As a social psychologist interested in race and context, my research focuses on how context influences intergroup relations and social identity. The contexts in which we are confronted with issues of race vary from neighborhoods to online forums; I am interested in how features of these various contexts, such as their diversity or norms, may impact intergroup relations and how individuals experience their social identities.
My program of research focuses on three areas:
RACIAL DIVERSITY AND INTERGROUP RELATIONS
It is projected that as early as 2055 we will become a majority-minority nation, meaning that minorities will make up majority of the population (Colby & Ortman, 2014). As we shift away from a population that is majority-White, it will become increasingly important to understand how these population shifts impact theory surrounding intergroup relations.
Conducting research in Hawaii–a uniquely majority-minority environment that simultaneously boasts one of the country’s largest multiracial population–has allowed me examine unique context effects in comparison to racially homogenous settings (e.g., the continental U.S.). For example, by examining students’ transition from the continental U.S. (traditionally majority-White) to Hawaii (majority-minority), I was able to test whether this shift in context influenced their conceptions of race. In a longitudinal study examining White individuals who were new to Hawaii, I found that over time, essentialist (biological, immutable, and concrete) conceptions of race were reduced (Pauker, Carpinella, Meyers, Young & Sanchez, 2017).
How do racially diverse contexts influence race-related strategies?
Past research on colorblind ideology has established that majority members avoid talking about race in attempts to appear non-prejudiced and maintain egalitarianism. By contrast, in Hawaii (where majority members are Asian), different strategies are used to negotiate race relations, and instead race is used without concerns about appearing prejudiced. Specifically, I found that both Asian and White individuals follow the norm within their contexts: White and Asian individuals in majority-White contexts adopt colorblind ideologies while White and Asian individuals in majority-minority contexts do not (Meyers, Williams, Pauker, & Apfelbaum, in preparation).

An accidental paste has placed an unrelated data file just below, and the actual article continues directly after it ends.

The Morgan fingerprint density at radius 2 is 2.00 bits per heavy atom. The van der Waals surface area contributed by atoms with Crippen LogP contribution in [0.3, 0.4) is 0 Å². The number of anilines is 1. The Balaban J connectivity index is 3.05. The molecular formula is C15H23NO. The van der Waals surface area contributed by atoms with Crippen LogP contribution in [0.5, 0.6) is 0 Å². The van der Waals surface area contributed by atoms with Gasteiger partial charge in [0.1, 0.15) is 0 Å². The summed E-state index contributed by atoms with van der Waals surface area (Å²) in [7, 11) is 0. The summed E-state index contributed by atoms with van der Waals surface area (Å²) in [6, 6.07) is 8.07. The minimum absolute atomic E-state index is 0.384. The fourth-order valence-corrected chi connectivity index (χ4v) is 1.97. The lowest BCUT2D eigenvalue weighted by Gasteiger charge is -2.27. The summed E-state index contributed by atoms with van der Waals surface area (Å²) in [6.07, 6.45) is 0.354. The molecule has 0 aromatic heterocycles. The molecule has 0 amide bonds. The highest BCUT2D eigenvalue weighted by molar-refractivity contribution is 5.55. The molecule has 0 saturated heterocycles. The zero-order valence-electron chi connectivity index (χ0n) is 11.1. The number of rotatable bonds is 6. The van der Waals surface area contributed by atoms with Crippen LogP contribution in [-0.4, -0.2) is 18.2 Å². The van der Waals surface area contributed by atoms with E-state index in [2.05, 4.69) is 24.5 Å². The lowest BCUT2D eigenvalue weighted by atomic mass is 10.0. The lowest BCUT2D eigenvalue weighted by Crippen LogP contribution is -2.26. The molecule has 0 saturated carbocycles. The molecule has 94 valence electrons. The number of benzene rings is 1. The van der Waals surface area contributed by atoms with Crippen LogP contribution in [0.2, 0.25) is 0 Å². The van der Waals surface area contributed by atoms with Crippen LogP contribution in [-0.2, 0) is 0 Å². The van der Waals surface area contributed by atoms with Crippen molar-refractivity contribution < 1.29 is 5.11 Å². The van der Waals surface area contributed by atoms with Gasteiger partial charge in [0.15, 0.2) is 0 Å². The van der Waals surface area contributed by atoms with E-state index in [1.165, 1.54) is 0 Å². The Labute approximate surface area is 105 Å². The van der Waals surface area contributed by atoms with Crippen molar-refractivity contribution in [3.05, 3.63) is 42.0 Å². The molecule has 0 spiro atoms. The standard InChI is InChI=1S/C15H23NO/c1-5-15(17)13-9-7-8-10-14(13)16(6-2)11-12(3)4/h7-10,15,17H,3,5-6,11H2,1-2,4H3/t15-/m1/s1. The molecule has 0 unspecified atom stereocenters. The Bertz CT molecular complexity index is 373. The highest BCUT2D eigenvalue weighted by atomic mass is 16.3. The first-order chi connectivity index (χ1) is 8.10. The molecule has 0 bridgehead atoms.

In an effort to further investigate racial diversity’s influence on everyday intergroup behavior, I collected experience sampling data from participants in Hawaii. In this study I tracked participants’ daily exposure to outgroup individuals, the amount of interactions they had with outgroup individuals, whether they had conversations about race, and how comfortable they felt in doing so. With this study, I hope to understand how exposure to or interaction with racially diverse others on an everyday basis influences individuals’ likelihood of talking about race and their comfort with such conversations (Meyers & Pauker, in preparation).
How do racially diverse contexts influence experience of discrimination?